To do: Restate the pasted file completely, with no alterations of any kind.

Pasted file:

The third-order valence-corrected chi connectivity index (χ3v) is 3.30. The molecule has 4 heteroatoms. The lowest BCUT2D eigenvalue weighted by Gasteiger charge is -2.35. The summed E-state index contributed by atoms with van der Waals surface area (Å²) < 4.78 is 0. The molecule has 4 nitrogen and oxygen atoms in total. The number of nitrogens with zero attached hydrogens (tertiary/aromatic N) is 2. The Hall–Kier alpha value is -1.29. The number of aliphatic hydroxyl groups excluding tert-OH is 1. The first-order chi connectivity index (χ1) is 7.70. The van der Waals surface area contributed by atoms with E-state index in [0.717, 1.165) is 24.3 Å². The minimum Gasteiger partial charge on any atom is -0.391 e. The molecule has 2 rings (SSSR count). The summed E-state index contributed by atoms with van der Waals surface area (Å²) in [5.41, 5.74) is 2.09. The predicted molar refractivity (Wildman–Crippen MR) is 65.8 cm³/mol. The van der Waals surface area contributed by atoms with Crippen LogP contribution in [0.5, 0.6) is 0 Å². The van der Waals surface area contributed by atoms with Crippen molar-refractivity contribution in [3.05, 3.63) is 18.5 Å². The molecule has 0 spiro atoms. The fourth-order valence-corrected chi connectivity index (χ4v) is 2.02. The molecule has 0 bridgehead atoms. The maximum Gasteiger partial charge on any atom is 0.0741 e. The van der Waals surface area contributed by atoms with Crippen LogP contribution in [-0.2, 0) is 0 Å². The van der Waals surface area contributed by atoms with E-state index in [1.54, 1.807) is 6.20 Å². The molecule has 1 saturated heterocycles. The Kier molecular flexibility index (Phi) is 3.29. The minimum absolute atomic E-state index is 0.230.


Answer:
The third-order valence-corrected chi connectivity index (χ3v) is 3.30. The molecule has 4 heteroatoms. The lowest BCUT2D eigenvalue weighted by Gasteiger charge is -2.35. The summed E-state index contributed by atoms with van der Waals surface area (Å²) < 4.78 is 0. The molecule has 4 nitrogen and oxygen atoms in total. The number of nitrogens with zero attached hydrogens (tertiary/aromatic N) is 2. The Hall–Kier alpha value is -1.29. The number of aliphatic hydroxyl groups excluding tert-OH is 1. The first-order chi connectivity index (χ1) is 7.70. The van der Waals surface area contributed by atoms with E-state index in [0.717, 1.165) is 24.3 Å². The minimum Gasteiger partial charge on any atom is -0.391 e. The molecule has 2 rings (SSSR count). The summed E-state index contributed by atoms with van der Waals surface area (Å²) in [5.41, 5.74) is 2.09. The predicted molar refractivity (Wildman–Crippen MR) is 65.8 cm³/mol. The van der Waals surface area contributed by atoms with Crippen LogP contribution in [0.5, 0.6) is 0 Å². The van der Waals surface area contributed by atoms with Crippen molar-refractivity contribution in [3.05, 3.63) is 18.5 Å². The molecule has 0 spiro atoms. The fourth-order valence-corrected chi connectivity index (χ4v) is 2.02. The molecule has 0 bridgehead atoms. The maximum Gasteiger partial charge on any atom is 0.0741 e. The van der Waals surface area contributed by atoms with Crippen LogP contribution in [-0.2, 0) is 0 Å². The van der Waals surface area contributed by atoms with E-state index in [1.54, 1.807) is 6.20 Å². The molecule has 1 saturated heterocycles. The Kier molecular flexibility index (Phi) is 3.29. The minimum absolute atomic E-state index is 0.230.